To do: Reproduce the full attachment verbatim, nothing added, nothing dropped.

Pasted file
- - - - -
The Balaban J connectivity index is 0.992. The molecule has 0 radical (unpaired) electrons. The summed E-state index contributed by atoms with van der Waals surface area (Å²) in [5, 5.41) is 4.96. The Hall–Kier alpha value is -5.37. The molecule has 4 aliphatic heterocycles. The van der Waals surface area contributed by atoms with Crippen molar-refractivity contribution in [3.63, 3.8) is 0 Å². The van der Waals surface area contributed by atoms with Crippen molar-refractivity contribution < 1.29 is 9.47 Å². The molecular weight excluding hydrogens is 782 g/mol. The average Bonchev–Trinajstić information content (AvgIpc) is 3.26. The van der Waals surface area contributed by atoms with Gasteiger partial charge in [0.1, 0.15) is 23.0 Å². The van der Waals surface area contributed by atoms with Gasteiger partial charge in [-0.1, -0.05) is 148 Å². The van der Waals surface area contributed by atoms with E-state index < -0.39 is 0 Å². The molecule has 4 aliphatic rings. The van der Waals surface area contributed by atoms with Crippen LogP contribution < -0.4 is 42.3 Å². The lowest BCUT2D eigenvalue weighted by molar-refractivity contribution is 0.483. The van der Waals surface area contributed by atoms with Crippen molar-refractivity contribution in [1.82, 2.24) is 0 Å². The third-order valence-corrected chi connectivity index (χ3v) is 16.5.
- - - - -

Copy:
The Balaban J connectivity index is 0.992. The molecule has 0 radical (unpaired) electrons. The summed E-state index contributed by atoms with van der Waals surface area (Å²) in [5, 5.41) is 4.96. The Hall–Kier alpha value is -5.37. The molecule has 4 aliphatic heterocycles. The van der Waals surface area contributed by atoms with Crippen molar-refractivity contribution in [3.63, 3.8) is 0 Å². The van der Waals surface area contributed by atoms with Crippen molar-refractivity contribution < 1.29 is 9.47 Å². The molecular weight excluding hydrogens is 782 g/mol. The average Bonchev–Trinajstić information content (AvgIpc) is 3.26. The van der Waals surface area contributed by atoms with Gasteiger partial charge in [0.1, 0.15) is 23.0 Å². The van der Waals surface area contributed by atoms with Gasteiger partial charge in [-0.1, -0.05) is 148 Å². The van der Waals surface area contributed by atoms with E-state index < -0.39 is 0 Å². The molecule has 4 aliphatic rings. The van der Waals surface area contributed by atoms with Crippen LogP contribution < -0.4 is 42.3 Å². The lowest BCUT2D eigenvalue weighted by molar-refractivity contribution is 0.483. The van der Waals surface area contributed by atoms with Crippen molar-refractivity contribution in [1.82, 2.24) is 0 Å². The third-order valence-corrected chi connectivity index (χ3v) is 16.5.